Israel’s high court has long championed policies towards Palestinians that violate international law.

Gisha has previously faulted Israel’s judiciary, and principally the high court, for accepting “the state’s legal positions almost unquestioningly” regarding the 11-year blockade of Gaza.

Palestinian human rights groups have urged the International Criminal Court to investigate the unprecedented closure of Gaza as a crime of persecution.

The Palestinian Authority’s foreign minister made a referral to the International Criminal Court on Tuesday, calling for an immediate investigation into Israeli crimes.

In 2015, the court launched a preliminary examination into potential war crimes in the occupied West Bank and Gaza Strip.

Preliminary examination by ICC

A preliminary examination is the first step in the court’s process to determine whether to open a formal investigation, which can then lead to indictments and trials.

But while a preliminary examination is carried out whenever a referral is made, it is open-ended and can carry on for years, at the discretion of the chief prosecutor.

In 2006, the prosecutor began a preliminary examination of alleged crimes committed in Afghanistan from 2002.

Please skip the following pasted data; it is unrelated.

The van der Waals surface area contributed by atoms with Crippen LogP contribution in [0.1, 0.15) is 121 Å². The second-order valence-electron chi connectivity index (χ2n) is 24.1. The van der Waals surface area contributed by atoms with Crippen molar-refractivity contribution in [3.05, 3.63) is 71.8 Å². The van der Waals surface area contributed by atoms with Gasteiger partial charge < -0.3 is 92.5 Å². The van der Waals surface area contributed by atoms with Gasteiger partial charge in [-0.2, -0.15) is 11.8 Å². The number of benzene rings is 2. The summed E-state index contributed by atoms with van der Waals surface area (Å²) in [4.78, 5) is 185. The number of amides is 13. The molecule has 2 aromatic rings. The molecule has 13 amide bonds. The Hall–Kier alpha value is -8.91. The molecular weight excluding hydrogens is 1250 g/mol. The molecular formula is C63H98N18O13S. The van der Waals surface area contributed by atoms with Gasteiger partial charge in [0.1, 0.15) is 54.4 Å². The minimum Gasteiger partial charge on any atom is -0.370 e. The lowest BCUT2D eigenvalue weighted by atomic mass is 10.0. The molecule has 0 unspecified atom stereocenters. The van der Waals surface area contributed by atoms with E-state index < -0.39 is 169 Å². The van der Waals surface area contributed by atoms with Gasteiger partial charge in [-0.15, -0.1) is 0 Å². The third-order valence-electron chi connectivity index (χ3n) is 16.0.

Eleven years after the examination was opened, and up to 15 years after the commission of the first alleged crimes, the prosecutor concluded that there was enough evidence to proceed with a formal investigation into alleged war crimes and crimes against humanity by the Taliban, the Afghan government and the United States.

A preliminary examination into alleged crimes against humanity and war crimes in Colombia, opened in 2004, is still pending, according to the Coalition for the International Criminal Court.

In her response to the Palestinian complaint, chief prosecutor Fatou Bensouda signaled that she does not intend to expedite the process, stating that the “preliminary examination has seen important progress and will continue to follow its normal course.”

Israel’s foreign ministry lashed out against the Palestinian move, calling it an effort “to politicize the court and to derail it from its mandate.”

Over the past several weeks Bensouda’s office has expressed “grave concern” over the situation in Gaza and warned Israeli leaders that they may face prosecution for the killing of unarmed Palestinian protesters.

Earlier this month the press freedom watchdog Reporters Without Borders formally requested that the International Criminal Court prosecutor investigate the targeting of journalists in Gaza as war crimes.

The Palestinian rights groups Al-Haq, Al Mezan and the Palestinian Center for Human Rights stated this week that they “have submitted five comprehensive communications to the prosecutor” as part of the court’s preliminary examination.

“These communications have related to the 2014 offensive against the Gaza Strip, the Israeli-imposed Gaza closure, the use of the Hannibal Directive in Rafah, and crimes committed in the West Bank including Jerusalem,” the groups stated, adding that they “have also provided information on the lack of domestic investigations and prosecutions.”